‘Visit leave’ denied for Vernon man found not criminally responsible in mom’s death

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BC Review Board denies ‘visit leave’ for Vernon man found not criminally responsible
A North Okanagan man found not criminally responsible due to a mental disorder in connection with his mother’s death, was seeking more freedoms at the BC Review Board. However, the board is not ready to grant him longer term “visit leave” from a hospital where he is being treated – Nov 3, 2021

A Vernon, B.C., man found not criminally responsible due to a mental disorder, in connection with the 2017 trampling death of his mother, won’t be allowed longer “visit leaves” from the Forensic Psychiatric Hospital in Port Coquitlam where he is being treated.

However, 25-year-old Angelo Monfort can continue to have unescorted day visits to the community, at the hospital leadership’s discretion.

That was the decision of the BC Review Board which ruled “a cautious and gradual approach” to Monfort’s reintegration into society is, “necessary to protect the public.”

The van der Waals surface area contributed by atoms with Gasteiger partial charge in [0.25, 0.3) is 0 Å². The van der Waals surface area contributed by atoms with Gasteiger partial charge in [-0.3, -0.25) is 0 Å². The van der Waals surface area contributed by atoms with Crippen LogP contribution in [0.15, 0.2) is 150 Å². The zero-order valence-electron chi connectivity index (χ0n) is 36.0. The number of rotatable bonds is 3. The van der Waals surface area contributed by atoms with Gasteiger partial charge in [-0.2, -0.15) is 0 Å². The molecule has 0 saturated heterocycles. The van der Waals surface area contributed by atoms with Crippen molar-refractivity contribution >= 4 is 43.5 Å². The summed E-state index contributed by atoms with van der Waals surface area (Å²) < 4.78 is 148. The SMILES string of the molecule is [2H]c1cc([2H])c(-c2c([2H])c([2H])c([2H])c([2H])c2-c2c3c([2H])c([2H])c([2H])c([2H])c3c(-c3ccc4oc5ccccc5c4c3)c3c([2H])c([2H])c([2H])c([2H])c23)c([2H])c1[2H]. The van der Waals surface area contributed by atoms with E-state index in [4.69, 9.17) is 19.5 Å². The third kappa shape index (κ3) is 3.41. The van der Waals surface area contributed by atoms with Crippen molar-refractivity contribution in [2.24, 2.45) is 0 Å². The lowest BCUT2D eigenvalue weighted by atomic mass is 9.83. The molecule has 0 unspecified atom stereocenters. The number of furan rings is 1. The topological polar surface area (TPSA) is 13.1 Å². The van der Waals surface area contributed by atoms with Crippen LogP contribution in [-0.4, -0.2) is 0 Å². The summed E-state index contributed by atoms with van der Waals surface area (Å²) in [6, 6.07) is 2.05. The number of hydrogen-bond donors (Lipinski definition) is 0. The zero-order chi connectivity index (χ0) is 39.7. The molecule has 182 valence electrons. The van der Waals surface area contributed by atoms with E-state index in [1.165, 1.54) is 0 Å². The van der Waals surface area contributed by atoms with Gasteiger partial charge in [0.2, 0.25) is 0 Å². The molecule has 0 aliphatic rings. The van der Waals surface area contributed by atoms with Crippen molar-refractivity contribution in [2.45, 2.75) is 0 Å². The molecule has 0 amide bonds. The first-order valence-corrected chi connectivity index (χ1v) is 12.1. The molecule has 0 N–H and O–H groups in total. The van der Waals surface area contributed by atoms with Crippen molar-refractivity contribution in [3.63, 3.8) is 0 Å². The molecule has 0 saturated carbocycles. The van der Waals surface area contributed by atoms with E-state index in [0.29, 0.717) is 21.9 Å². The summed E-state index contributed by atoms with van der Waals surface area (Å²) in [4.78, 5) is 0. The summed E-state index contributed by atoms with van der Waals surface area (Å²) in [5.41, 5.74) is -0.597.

In the recent decision, the board chair wrote Monfort had admitted to loan-sharking at the hospital and “expressed no remorse for killing his mother or for taking financial advantage of other patients at the hospital.”

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The chair wrote that “on a more positive note,” Monfort had “not been violent since his admission” to the hospital and, “due to improved behaviours, has just recently progressed to unescorted” visits to a nearby park.

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In June 2017, Regina Fernandez was found seriously injured in a Vernon townhouse complex and later died in hospital.

According to the review board, Monfort, then 21, was “paranoid and experiencing delusional thinking” when he “attacked his mother in her home.

The review board document said Monfort, “kicked his mother in the chest, causing her to fall to the floor. He then jumped repeatedly on her chest and neck as she lay helpless on the floor.”

Two doctors told the review board Monfort has schizophrenia that is currently in remission.

Monfort’s lawyer asked the review board to consider longer “visit leaves” for her client, but the board declined saying it needed to see a longer track record of him “successfully” completing unescorted community visits first.

A handbook for patients says “visit leaves” involve patients leaving the hospital “on a trial basis for up to 60 days,” but “the duration varies with each patient.”


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